dunnettreader + catholic_emancipation   7

Bourke, R.: Empire and Revolution: The Political Life of Edmund Burke. (eBook and Hardcover)
Drawing on the complete range of printed and manuscript sources, Empire and Revolution offers a vivid reconstruction of the major concerns of this outstanding statesman, orator, and philosopher.In restoring Burke to his original political and intellectual context, this book strips away the accumulated distortions that have marked the reception of his ideas. In the process, it overturns the conventional picture of a partisan of tradition against progress. In place of the image of a backward-looking opponent of popular rights, it presents a multifaceted portrait of one of the most captivating figures in eighteenth-century life and thought. While Burke was a passionately energetic statesman, he was also a deeply original thinker. Empire and Revolution depicts him as a philosopher-in-action who evaluated the political realities of the day through the lens of Enlightenment thought, variously drawing on the ideas of such figures as Montesquieu, Rousseau, and Hume. A boldly ambitious work of scholarship, this book challenges us to rethink the legacy of Burke and the turbulent era in which he played so pivotal a role. -- Richard Bourke is professor in the history of political thought and codirector of the Centre for the Study of the History of Political Thought at Queen Mary University of London. He is the author of Peace in Ireland: The War of Ideas and the coeditor of Political Judgement. -- Big early chunk on Vindication of Natural Society -- TOC and Intro (24 pgs) downloaded to Note
books  buy  biography  kindle-available  Bolingbroke  Burke  18thC  intellectual_history  political_philosophy  social_sciences  British_history  British_politics  British_Empire  British_foreign_policy  imperialism-critique  Ireland  Ireland-English_exploitation  parties  Whigs  Whigs-oligarchy  Whigs-grandees  Parliament  Parliamentary_supremacy  representative_institutions  political_participation  political_press  moral_philosophy  psychology  religion-established  Church_of_England  Catholics-and-politics  Catholics-Ireland  Catholics-England  Catholic_emancipation  aesthetics  Montesquieu  Hume-ethics  Hume-politics  Rousseau  American_colonies  American_Revolution  India  French_Revolution  French_Enlightenment  French_Revolutionary_Wars  politics-and-religion  politics-and-history  Glorious_Revolution  Revolution_Principles  hierarchy  George_III  Pitt_the_Elder  Pitt_the_Younger  English_lit  human_rights  human_nature  philosophical_anthropology  sentimentalism  moral_sentiments  morality-Christian  morality-conventional  Enlightenment-conservative  British_Em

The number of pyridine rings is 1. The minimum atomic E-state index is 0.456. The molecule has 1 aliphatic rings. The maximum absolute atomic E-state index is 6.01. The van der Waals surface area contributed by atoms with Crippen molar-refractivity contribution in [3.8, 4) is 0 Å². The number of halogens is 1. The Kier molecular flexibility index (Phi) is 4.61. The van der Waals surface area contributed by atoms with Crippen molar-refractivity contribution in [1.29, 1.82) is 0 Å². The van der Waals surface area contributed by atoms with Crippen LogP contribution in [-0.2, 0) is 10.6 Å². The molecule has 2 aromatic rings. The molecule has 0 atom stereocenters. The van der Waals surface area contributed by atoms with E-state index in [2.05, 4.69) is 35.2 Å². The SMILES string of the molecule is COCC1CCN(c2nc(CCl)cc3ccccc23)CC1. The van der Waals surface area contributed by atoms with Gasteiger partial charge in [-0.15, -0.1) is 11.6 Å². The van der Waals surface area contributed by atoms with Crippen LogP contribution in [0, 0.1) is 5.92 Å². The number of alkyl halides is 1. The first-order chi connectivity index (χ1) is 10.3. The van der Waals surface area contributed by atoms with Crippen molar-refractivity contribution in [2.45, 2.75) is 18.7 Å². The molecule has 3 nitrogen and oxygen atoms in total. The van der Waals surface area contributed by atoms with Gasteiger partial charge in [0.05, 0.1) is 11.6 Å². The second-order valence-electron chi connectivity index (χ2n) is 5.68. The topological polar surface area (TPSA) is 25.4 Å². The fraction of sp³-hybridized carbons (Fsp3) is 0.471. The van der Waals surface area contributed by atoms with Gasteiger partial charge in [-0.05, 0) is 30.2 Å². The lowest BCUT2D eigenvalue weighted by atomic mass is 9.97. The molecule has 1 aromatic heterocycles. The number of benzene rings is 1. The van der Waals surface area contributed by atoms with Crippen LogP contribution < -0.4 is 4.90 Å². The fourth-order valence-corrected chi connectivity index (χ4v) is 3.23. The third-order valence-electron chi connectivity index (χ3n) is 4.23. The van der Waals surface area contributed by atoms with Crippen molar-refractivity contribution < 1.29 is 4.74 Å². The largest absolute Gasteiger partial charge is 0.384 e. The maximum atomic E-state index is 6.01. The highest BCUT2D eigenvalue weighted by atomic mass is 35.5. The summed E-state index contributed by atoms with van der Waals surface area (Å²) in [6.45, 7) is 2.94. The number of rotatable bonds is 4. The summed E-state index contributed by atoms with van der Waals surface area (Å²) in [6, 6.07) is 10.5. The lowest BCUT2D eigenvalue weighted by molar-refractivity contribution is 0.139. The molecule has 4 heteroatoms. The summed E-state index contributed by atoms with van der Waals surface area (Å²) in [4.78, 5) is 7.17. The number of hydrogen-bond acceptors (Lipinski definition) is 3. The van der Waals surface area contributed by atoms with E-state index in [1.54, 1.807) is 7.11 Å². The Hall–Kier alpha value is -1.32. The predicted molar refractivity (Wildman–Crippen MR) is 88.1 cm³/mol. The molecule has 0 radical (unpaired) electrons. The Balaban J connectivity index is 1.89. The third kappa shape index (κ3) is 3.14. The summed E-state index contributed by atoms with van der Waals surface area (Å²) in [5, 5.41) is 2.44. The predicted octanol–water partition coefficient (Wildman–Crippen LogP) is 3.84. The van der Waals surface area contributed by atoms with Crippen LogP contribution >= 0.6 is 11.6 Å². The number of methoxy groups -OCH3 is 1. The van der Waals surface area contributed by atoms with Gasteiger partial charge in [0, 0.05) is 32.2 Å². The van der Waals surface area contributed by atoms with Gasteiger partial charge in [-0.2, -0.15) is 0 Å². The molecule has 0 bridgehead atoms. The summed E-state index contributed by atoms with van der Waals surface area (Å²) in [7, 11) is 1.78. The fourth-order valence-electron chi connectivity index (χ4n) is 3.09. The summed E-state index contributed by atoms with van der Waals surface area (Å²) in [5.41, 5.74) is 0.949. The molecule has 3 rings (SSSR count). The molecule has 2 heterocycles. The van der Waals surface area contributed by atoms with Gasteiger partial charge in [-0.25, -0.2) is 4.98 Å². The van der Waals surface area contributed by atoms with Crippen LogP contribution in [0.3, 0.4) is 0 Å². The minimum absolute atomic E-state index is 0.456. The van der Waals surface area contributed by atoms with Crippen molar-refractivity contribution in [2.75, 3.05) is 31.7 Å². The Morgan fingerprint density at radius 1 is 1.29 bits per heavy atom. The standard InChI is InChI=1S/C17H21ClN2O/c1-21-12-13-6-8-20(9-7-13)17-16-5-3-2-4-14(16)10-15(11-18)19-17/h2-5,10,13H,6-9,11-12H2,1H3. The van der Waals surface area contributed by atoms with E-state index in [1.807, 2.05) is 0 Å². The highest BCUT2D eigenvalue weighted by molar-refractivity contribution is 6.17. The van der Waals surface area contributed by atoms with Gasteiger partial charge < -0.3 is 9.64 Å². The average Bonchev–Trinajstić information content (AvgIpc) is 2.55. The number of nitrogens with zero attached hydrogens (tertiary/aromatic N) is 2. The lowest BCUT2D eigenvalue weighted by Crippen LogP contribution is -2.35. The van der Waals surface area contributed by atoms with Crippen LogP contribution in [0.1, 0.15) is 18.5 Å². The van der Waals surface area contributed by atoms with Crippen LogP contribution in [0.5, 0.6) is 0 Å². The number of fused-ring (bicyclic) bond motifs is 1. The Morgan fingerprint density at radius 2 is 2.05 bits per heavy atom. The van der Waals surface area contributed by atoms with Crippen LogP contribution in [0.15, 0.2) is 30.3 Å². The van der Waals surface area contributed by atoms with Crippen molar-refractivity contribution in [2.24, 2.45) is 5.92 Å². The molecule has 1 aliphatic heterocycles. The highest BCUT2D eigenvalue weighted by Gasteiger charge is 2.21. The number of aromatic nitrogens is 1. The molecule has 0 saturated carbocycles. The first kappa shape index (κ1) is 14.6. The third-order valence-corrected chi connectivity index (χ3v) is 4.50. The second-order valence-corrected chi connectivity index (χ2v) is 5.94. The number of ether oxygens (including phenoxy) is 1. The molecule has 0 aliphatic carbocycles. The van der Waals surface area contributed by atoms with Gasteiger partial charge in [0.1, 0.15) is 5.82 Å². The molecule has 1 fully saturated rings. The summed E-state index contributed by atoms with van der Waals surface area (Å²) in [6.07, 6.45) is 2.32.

september 2015 by dunnettreader
John Richard Moores - Representations of France and the French in English satirical prints, c. 1740-1832 (2011 PhD thesis) - White Rose Etheses Online - University of York
This thesis explores representations of France and the French in English satirical prints in the period c. 1740-1832. This was an era of rivalry and conflict between the two nations. It has been suggested that hostility towards France at this time contributed to the formation of English, or British, national identity. This coincided with England’s ‘golden age of caricature’. While much of the satirical art produced focussed on France, most studies of this material have dealt with how the English portrayed themselves and each other. Those which have discussed representations of the French have promoted the view that English perceptions of the French were principally hostile. While there is a temptation to employ such prints as evidence of English Francophobia, a closer investigation reveals greater satirical complexities at work which do not simply conceptualise and employ the French ‘Other’ as target of hatred. Informed by war and rivalry, as well as by trade, travel, and cultural exchange, the prints projected some positive characteristics onto the French ‘Other’, they contain varying degrees of sympathy and affinity with the French, and are demonstrative of a relationship more distinct and intimate than that shared with any other nation. At the same time, the prints expose many of the tensions and divisions that existed within Britain itself. French characters were employed to directly attack British political figures, while in other instances domestic anxieties were projected onto images of the French. -- downloaded pdf to Note